• All deciduous teeth are rostral to their permanent counterparts with exception of lower canines which are buccal to permanents.
  • Extraction follows same principle as permanent teeth, but deciduous teeth more fragile and prone to fracture.
    Excessive luxation may damage permanent tooth if it is undergoing amelogenesis at this time - important to know location of permanent tooth bud.
  • Pre- and post-extraction radiography is very useful.




  • Opioid administered pre-operatively or intra-operatively.

Antimicrobial therapy

  • Antibiotics: good bone penetration; gram-negative anaerobic spectrum Clindamycin.

Potential complications

Oro-nasal fistula (ONF)

  • At any location most commonly upper canines and caudally to them, where bone plates thinnest, ie medial to upper canine and upper premolar 4.

Flap dehiscence

  • Requires complex flap surgery. Correct attention at the time of extraction can limit the need for complex flap surgery later. Debride socket gently with 0.05% chlorhexidine gluconate and suture the tissues closed without tension. Treat with suitable antibiotics. Review after 4-6 weeks to identify the need for flap surgery.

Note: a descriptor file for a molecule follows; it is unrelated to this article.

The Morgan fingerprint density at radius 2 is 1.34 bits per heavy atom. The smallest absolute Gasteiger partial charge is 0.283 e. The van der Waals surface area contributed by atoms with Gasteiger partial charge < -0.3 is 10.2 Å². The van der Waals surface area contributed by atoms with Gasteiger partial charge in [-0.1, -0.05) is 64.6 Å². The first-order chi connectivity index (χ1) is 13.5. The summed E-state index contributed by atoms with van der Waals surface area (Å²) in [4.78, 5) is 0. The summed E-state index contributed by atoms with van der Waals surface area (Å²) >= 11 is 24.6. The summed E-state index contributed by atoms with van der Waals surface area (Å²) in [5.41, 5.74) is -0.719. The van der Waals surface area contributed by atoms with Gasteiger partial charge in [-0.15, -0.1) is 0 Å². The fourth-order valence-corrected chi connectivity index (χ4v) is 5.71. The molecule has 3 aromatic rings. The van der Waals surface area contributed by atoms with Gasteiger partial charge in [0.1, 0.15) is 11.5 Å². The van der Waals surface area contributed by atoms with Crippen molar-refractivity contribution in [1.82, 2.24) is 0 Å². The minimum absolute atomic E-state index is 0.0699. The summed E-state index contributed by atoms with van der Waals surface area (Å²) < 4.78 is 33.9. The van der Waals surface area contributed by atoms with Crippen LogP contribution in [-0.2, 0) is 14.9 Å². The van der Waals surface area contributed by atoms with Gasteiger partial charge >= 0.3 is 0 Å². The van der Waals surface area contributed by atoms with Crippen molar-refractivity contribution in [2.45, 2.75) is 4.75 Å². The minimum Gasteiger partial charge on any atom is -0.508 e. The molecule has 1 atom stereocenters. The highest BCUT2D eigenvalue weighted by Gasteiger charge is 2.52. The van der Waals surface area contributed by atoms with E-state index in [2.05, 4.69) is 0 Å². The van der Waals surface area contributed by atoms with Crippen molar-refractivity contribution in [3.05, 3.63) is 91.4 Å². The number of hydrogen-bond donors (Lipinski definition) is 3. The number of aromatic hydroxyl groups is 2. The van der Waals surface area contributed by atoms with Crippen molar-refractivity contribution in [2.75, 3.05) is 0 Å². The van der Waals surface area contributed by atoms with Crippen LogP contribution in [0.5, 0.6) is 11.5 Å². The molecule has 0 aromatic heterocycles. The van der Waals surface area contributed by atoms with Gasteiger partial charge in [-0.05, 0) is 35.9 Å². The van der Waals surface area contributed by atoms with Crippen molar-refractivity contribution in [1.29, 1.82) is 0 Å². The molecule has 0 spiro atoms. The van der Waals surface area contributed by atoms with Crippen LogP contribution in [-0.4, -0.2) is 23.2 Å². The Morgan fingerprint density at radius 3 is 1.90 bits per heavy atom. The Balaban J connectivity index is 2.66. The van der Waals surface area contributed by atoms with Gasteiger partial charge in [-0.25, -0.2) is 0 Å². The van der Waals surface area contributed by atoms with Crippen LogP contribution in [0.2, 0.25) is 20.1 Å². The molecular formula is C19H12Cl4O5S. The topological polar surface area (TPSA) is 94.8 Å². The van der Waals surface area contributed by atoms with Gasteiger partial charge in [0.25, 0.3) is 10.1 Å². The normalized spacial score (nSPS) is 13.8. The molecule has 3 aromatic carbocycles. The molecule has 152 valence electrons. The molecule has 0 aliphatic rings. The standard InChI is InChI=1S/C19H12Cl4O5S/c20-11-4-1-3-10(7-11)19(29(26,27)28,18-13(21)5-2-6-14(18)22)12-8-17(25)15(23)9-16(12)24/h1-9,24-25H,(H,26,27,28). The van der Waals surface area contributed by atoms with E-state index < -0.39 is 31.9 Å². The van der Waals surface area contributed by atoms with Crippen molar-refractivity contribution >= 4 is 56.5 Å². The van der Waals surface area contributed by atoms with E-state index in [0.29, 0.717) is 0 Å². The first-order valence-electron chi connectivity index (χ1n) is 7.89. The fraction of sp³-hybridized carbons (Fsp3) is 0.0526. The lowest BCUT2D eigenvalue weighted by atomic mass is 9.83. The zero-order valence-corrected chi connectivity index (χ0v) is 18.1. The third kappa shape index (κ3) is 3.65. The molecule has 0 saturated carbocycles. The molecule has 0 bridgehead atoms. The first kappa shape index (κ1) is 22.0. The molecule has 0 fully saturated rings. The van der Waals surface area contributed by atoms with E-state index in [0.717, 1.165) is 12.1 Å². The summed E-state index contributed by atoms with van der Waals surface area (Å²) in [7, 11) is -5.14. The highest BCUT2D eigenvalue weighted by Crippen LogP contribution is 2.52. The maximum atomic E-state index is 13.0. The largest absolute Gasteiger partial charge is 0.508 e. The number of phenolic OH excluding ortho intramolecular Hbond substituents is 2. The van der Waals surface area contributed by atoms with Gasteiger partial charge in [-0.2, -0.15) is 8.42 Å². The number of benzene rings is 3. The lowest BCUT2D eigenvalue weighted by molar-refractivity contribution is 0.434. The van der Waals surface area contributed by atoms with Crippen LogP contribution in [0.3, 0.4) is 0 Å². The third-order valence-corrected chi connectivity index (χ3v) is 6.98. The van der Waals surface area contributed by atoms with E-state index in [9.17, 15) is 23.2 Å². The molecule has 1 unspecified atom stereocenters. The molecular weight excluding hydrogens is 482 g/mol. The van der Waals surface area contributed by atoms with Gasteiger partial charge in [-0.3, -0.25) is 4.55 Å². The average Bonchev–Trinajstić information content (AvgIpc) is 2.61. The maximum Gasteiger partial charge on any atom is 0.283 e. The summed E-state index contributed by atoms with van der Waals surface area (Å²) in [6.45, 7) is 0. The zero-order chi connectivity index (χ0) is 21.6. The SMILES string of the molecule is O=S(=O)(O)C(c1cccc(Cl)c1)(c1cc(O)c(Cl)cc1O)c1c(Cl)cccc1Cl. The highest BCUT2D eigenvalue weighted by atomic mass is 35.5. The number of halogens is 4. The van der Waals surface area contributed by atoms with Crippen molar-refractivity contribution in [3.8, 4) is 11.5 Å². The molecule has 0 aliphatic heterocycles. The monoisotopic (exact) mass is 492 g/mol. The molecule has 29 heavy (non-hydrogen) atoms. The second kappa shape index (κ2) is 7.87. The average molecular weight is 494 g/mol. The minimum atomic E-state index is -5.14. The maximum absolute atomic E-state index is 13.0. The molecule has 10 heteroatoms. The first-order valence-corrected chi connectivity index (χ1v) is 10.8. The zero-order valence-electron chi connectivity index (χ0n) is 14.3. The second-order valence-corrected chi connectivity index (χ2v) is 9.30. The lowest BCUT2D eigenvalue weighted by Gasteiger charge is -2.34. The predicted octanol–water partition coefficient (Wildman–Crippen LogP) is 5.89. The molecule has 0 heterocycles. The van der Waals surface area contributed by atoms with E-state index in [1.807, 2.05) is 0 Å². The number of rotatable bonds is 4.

• Most commonly caused by tension on sutures or active infection at site.
    Expect 20% contraction of soft tissues during healing.
  • Many oro-nasal fistulae stay open due to pressure differential between nasal and oral cavity.
  • After 6 weeks, if ONF present, closure is indicated Oronasal fistula repair otherwise chronic rhinitis will occur (although may not be clinically apparent).


  • Most sockets stop bleeding quickly post-extraction with little need for attention beyond gentle pressure.
  • Packing socket with polylactic acid granules (expensive) or bone graft (cheap) may help.
  • Hemostatic gauze may help but has to be removed after a short period.
    Beware of clotting factor defects. Pre-test clotting factors to assess suitability for surgery or bleeding time .